AsianScientist (Dec. 7, 2017) – A team of researchers in Japan have developed a T cell therapy that specifically targets multiple myeloma cancer cells. They published their work in Nature Medicine.
In recent decades, monoclonal antibody-based treatment of cancer has been established as one of the most successful therapeutic strategies for both solid tumors and blood cancers. Monoclonal antibodies (mAb), as the name implies, are antibodies that are made by clones derived from a single parent cell, and therefore share identical amino acid sequences.
One of the leading technologies to emerge in mAb-based treatment is chimeric antigen receptor T-cell (CAR-T) therapy. CAR-T cells are produced by combining the gene for an antibody that recognizes a tumor antigen with the gene for a receptor that resides on the surface of the T-cells; insert this new gene into a T-cell and it will be precisely targeted at the tumor.
In this study, the researchers at Osaka University screened more than 10,000 mAb clones and identified a mAb that specifically recognizes multiple myeloma (MM) cells, calling it MMG49. MMG49 binds to a subset of integrin β7, which are cell-surface proteins that allow cells to attach to surfaces.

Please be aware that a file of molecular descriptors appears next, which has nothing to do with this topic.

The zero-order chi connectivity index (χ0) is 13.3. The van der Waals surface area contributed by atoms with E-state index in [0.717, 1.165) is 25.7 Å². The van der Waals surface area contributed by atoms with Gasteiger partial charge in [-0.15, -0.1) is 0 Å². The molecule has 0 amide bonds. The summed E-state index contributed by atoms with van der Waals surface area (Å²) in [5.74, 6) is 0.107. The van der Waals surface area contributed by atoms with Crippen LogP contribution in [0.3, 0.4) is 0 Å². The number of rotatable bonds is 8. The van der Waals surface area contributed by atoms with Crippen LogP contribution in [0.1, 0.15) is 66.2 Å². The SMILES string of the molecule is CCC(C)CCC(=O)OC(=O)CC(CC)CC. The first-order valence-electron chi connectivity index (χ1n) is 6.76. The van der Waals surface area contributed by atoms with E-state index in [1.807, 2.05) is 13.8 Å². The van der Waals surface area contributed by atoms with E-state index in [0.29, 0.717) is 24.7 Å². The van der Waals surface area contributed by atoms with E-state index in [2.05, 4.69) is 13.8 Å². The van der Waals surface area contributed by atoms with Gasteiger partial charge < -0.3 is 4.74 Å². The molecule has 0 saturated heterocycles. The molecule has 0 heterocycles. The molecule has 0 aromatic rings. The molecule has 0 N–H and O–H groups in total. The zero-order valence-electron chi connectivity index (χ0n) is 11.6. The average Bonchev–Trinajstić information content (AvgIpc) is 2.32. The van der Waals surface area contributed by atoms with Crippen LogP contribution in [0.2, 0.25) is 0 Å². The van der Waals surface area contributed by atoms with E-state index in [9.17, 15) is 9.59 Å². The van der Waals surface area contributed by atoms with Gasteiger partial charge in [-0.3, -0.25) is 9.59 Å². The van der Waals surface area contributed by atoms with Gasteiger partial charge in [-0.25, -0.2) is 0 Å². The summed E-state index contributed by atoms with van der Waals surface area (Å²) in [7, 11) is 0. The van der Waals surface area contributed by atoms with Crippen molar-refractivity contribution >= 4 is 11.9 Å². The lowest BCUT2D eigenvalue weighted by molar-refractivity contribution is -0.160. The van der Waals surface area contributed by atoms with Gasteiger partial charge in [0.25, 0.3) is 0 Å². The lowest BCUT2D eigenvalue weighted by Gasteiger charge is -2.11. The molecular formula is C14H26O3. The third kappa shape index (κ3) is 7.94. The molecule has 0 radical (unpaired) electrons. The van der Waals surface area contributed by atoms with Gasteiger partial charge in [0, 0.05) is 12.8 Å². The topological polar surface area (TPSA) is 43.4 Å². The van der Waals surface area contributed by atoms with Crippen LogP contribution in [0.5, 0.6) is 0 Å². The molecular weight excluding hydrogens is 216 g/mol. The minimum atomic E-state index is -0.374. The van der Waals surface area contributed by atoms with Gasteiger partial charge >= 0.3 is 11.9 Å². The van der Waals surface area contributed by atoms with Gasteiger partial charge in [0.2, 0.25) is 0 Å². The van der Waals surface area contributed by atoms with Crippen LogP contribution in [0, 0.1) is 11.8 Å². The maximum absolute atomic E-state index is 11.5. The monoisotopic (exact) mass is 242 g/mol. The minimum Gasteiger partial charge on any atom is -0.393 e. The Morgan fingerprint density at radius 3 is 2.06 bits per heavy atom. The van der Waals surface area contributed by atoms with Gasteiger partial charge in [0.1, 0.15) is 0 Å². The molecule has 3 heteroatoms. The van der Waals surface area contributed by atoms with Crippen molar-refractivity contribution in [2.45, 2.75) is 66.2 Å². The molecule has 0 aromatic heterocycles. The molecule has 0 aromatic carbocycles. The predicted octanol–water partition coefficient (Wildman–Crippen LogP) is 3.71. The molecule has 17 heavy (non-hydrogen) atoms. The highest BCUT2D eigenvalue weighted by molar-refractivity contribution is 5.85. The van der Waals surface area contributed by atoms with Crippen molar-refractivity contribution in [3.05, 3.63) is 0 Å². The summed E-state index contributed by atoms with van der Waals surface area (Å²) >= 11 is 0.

“We applied this strategy to identify novel therapeutic targets for multiple myeloma, a cancer that forms in a type of white blood cell called a plasma cell,” explained study lead author Dr. Naoki Hosen of Osaka University.
MMG49 reacted to MM cells, but not other bone marrow cell types in MM patient samples. This prompted the researchers to design a CAR-T cell that incorporates a fragment derived from MMG49. The resulting MMG49 CAR-T cell was found to have anti-MM effects without damaging normal blood cells.
“Our results demonstrate that the active conformer of integrin β7 can serve as an immunotherapeutic target against MM, even though the expression of the protein itself is not specific to MM,” said study coauthor Dr. Yukiko Matsunaga of the University of Tokyo. “Therefore, it is highly plausible that there are other cancer immunotherapeutic targets that have yet to be identified among the many cell-surface proteins that undergo conformational changes, even if the expression of the proteins themselves is not cancer-specific.”
Source: Osaka University.
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